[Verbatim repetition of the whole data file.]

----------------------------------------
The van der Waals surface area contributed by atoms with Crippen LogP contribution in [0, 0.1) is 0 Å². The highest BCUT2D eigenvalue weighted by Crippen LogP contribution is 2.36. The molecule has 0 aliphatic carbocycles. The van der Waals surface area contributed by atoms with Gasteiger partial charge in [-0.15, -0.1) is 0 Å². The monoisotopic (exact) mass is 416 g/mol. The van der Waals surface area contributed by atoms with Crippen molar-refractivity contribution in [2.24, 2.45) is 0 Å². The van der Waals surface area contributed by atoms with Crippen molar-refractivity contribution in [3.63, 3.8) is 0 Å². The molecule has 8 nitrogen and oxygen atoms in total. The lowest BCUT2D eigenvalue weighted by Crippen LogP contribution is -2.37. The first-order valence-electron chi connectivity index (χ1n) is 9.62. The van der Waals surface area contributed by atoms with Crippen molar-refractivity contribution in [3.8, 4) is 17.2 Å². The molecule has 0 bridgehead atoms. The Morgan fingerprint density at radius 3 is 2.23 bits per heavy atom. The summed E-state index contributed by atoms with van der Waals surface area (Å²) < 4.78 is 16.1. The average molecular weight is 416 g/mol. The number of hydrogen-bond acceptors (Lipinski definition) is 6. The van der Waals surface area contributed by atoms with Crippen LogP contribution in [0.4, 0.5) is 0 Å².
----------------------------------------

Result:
The van der Waals surface area contributed by atoms with Crippen LogP contribution in [0, 0.1) is 0 Å². The highest BCUT2D eigenvalue weighted by Crippen LogP contribution is 2.36. The molecule has 0 aliphatic carbocycles. The van der Waals surface area contributed by atoms with Gasteiger partial charge in [-0.15, -0.1) is 0 Å². The monoisotopic (exact) mass is 416 g/mol. The van der Waals surface area contributed by atoms with Crippen molar-refractivity contribution in [2.24, 2.45) is 0 Å². The van der Waals surface area contributed by atoms with Crippen molar-refractivity contribution in [3.63, 3.8) is 0 Å². The molecule has 8 nitrogen and oxygen atoms in total. The lowest BCUT2D eigenvalue weighted by Crippen LogP contribution is -2.37. The first-order valence-electron chi connectivity index (χ1n) is 9.62. The van der Waals surface area contributed by atoms with Crippen molar-refractivity contribution in [3.8, 4) is 17.2 Å². The molecule has 0 bridgehead atoms. The Morgan fingerprint density at radius 3 is 2.23 bits per heavy atom. The summed E-state index contributed by atoms with van der Waals surface area (Å²) < 4.78 is 16.1. The average molecular weight is 416 g/mol. The number of hydrogen-bond acceptors (Lipinski definition) is 6. The van der Waals surface area contributed by atoms with Crippen LogP contribution in [0.4, 0.5) is 0 Å².